We post a new episode of Appalachian History weekly podcast every Sunday. You can start listening right away by clicking the podcast icon over on the right side of your screen. If you’d rather grab the show off itunes for later listening, click here:
We open today’s show with a segment from an April 2000 oral history with G. Gordon Bonnyman, who talks about how his father organized Hazard Kentucky’s Blue Diamond Coal mine in 1916. “It was a financial success and it was a successful mine,” Bonnyman recounts. “It fell my lot to wind it up because it worked out and it worked out. I mean it worked back. They retreated the mine.”
We’ll pause in between things to catch up on a Calendar of Events in the region this week, with special attention paid to events that emphasize heritage and local color.
Lillian Exum Clement was nominated as a Democratic candidate for North Carolina’s House of Representatives two months before the 19th Amendment, granting the vote to women, was ratified in August 1920. She won the general election in November and, on January 5, 1921, took her seat in Raleigh, becoming the first woman elected to the North Carolina General Assembly.
Next, we’ll walk through the first exhibition of the Southern Highland Handicraft Guild, held in 1933 in Blacksburg, VA. In the accompanying show catalogue Allen Eaton of the Russell Sage Foundation describes the variety of hearth brooms to be seen in the hall. “This is an indigenous product of the Highlands. I have never seen a home, however humble, in these mountains that did not have at least one fireplace in it,” he says. “The hearth broom is made of broom straw grown at home or in the region, and tied usually with thongs of some native bark. If a handle is attached it is of course of native wood.”
If you’ve ever been through Dalton, GA you’ve probably noticed it bills itself as the bedspread capital of the world. In the early part of the 20th century vacationing families headed towards Florida on US Highway 41 found the roadsides in and around Dalton—‘Peacock Alley’—clustered thick with family stands hawking chenille bedspreads and quilts of all sorts. Big business came rolling in by the late 1930s. Dalton’s B. J. Bandy was reputedly the first man to make $1 million in the bedspread business.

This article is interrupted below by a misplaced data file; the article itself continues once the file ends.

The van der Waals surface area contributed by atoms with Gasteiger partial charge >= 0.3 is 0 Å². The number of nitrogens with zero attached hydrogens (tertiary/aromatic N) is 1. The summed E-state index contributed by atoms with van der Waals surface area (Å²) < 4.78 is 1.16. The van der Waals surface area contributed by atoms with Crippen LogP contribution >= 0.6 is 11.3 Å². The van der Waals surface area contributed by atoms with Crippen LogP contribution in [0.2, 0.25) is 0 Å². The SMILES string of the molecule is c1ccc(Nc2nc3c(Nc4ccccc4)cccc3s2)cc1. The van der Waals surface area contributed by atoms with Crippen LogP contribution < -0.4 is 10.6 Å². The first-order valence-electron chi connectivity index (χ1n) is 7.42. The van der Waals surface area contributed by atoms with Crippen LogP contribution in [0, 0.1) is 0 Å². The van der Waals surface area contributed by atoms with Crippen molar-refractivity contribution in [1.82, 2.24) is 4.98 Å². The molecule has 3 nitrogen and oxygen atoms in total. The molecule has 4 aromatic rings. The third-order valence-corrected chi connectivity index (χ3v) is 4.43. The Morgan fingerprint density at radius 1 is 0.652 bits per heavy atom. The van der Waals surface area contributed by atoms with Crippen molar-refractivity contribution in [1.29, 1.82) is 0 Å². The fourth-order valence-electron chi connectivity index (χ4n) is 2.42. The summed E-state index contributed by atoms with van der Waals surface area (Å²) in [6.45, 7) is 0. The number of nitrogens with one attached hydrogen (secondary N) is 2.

In the summer of 1945, one white executive quietly, secretly, plotted an assault on baseball’s systematic practice of racial discrimination. He knew that baseball was robbing itself of a goldmine of talent when it indulged itself in the evil luxury of racial prejudice. And, being the game’s reigning genius, he knew how to right the wrong: he knew what steps to take and he knew how to dodge the lethal slugs. This man’s name was Branch Rickey. He was the president and general manager of the Brooklyn Dodgers, a storied, old National League ball club. A dramatic race incident from his young manhood in southeast Ohio put him directly on the road that lead to his hiring Jackie Robinson for the Dodgers.
We’ll wrap things up with an article on worm fiddling from the July 23, 1937 edition of the Florence AL Times Daily. “A new industry has sprung up in the Joe Wheeler Lake area,” the paper tells us, “where numerous followers of Izaak Walton spend their time fishing in the fisherman’s paradise created by the TVA.” The writer goes on to explain how worm fiddlers work their magic to get the worms to come up to ground level, where they can then be rounded up and sold to the fishermen.
And, thanks to the good folks at the Digital Archive, we’ll be able to enjoy some authentic Appalachian music from Vernon Dalhart in a 1928 recording of “My Blue Ridge Mountain Home.”
So, call your old blue-tick hound up on the porch, fire up your corn-cob pipe, and settle in for a dose of Appalachian History.